America is struggling to come to terms with a national tragedy this week after an ISIS-affiliated gunman barged into a gay nightclub in Orlando, Florida early Sunday morning and shot dead 49 people — a horrific event that amounts to the bloodiest mass shooting in American history. LGBT and Muslim groups are both working quickly to respond to the massacre, with Pride Parade participants marching on despite the danger to honor the fallen and Muslim groups donating thousands of dollars to aid the surviving victims.
But as millions of Americans search for ways to make sense of it all, another often forgotten community is finding themselves wrestling with how to react: Muslims who identify as bisexual, transgender, lesbian, and gay.
This dual-identity subgroup, which one self-identified queer Muslim told ThinkProgress numbers “in the millions worldwide,” was suddenly thrust into the spotlight after officials announced the Orlando shooter had pledged allegiance to the militant group ISIS, ostensibly justifying his record-setting rampage with warped Islamic theology. Politicians such as presumptive Republican presidential nominee Donald Trump were quick to point to the shooter’s religion as justification for anti-Muslim policies such as banning Muslim immigration, implying the gunman’s virulent homophobia was a direct product of his faith.
But within hours of the shooting, the Muslim Alliance for Sexual and Gender Diversity (MASGD) released a statement refuting what they such attempts use the situation to pit Muslims and LGBT people against one another — and rejecting that the two communities can ever be divorced in the first place.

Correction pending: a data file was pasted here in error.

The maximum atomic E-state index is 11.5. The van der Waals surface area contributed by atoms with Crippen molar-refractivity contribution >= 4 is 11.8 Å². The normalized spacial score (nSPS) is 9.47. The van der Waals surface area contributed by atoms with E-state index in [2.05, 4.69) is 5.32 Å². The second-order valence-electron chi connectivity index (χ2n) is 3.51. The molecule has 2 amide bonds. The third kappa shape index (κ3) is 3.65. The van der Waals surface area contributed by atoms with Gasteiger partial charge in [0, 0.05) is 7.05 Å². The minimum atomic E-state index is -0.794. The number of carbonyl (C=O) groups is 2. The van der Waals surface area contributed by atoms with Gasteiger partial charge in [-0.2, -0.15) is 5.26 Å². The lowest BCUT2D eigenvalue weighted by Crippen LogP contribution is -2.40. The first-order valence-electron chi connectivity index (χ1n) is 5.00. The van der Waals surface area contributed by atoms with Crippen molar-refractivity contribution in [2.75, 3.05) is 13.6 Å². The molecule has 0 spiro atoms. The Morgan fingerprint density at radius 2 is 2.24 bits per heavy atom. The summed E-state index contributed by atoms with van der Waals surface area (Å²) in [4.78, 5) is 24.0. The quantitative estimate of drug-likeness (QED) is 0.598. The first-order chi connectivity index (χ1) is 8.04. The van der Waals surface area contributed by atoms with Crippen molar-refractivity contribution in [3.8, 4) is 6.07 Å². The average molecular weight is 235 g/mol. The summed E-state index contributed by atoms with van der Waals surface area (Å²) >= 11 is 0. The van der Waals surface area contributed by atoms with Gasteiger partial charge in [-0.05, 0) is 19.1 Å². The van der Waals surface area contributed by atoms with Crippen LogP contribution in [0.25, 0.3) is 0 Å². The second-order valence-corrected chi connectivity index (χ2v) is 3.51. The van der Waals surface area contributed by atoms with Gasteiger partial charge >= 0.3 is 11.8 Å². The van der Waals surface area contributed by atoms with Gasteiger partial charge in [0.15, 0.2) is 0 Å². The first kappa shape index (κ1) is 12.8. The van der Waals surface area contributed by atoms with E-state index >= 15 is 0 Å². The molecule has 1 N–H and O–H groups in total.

“This tragedy cannot be neatly categorized as a fight between the LGBTQ community and the Muslim community,” the statement read in part. “At moments like this, we are doubly affected. We reject attempts to perpetuate hatred against our LGBTQ communities as well as our Muslim communities. We ask all Americans to resist the forces of division and hatred, and to stand against homophobia as well as against Islamophobia and anti-Muslim bigotry. Let us remember that the actions of a single individual cannot speak for all Muslims.”
CREDIT: AP Photo/Lynne Sladky
This complex, multi-layered form of shock was echoed to ThinkProgress by a number of queer Muslims over the course of several interviews. Eman Abdelhadi, an LGBT rights activist in New York City, said she was terrified both by the shooting and the potential Islamophobic backlash it could trigger.
“There was this kind of triple horror for me when I heard,” said Abdelhadi, who is also a PhD student at New York University studying gender in American Muslim communities. “Initially there is the horror that human lives were taken, and then the horror that queer lives were so dispensable, and then the horror that one of my identities [Islam] might get attacked as a result.”
For Sahar Shafqat, a political science professor and founding member of MASGD, news of the tragedy was coupled with preparations for an iftar, a traditional Muslim service held during the Islamic holy month of Ramadan to celebrate the end of the daily fast. Her friends asked if she planned to cancel the event in light of the attacks, but Shafqat and her partner decided to hold it anyway, wishing to mourn the tragedy in a sacred space.
“We went ahead because if there was any moment we need each other, it is today — we need to grieve together and grieve in a space where we can be our full selves,” she said. “We held hands, we said some prayers … We gave each other a lot of hugs. And there were a lot of tears.”
Another group of LGBT Muslims in New York City also gathered for their regular iftar — where they do not divide prayers by gender as many Islamic communities do — on Sunday. As the group circled up for an hour-long Quran study session, the atmosphere was thick with grief.